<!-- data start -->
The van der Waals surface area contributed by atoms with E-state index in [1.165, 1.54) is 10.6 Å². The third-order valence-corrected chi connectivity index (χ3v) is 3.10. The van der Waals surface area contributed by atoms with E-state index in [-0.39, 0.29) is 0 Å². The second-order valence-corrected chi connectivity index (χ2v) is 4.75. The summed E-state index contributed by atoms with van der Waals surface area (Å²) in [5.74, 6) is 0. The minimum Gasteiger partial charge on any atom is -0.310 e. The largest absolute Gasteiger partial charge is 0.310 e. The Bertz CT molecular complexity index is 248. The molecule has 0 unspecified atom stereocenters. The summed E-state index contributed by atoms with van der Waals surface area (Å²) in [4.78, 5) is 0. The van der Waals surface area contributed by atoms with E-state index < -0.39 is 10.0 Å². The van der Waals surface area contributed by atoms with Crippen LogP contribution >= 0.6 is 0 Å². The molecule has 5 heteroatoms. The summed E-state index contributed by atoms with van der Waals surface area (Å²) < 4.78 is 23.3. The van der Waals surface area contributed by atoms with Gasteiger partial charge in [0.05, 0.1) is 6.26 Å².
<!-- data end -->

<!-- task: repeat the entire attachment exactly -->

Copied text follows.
The van der Waals surface area contributed by atoms with E-state index in [1.165, 1.54) is 10.6 Å². The third-order valence-corrected chi connectivity index (χ3v) is 3.10. The van der Waals surface area contributed by atoms with E-state index in [-0.39, 0.29) is 0 Å². The second-order valence-corrected chi connectivity index (χ2v) is 4.75. The summed E-state index contributed by atoms with van der Waals surface area (Å²) in [5.74, 6) is 0. The minimum Gasteiger partial charge on any atom is -0.310 e. The largest absolute Gasteiger partial charge is 0.310 e. The Bertz CT molecular complexity index is 248. The molecule has 0 unspecified atom stereocenters. The summed E-state index contributed by atoms with van der Waals surface area (Å²) in [4.78, 5) is 0. The van der Waals surface area contributed by atoms with E-state index < -0.39 is 10.0 Å². The van der Waals surface area contributed by atoms with Crippen LogP contribution >= 0.6 is 0 Å². The molecule has 5 heteroatoms. The summed E-state index contributed by atoms with van der Waals surface area (Å²) < 4.78 is 23.3. The van der Waals surface area contributed by atoms with Gasteiger partial charge in [0.05, 0.1) is 6.26 Å².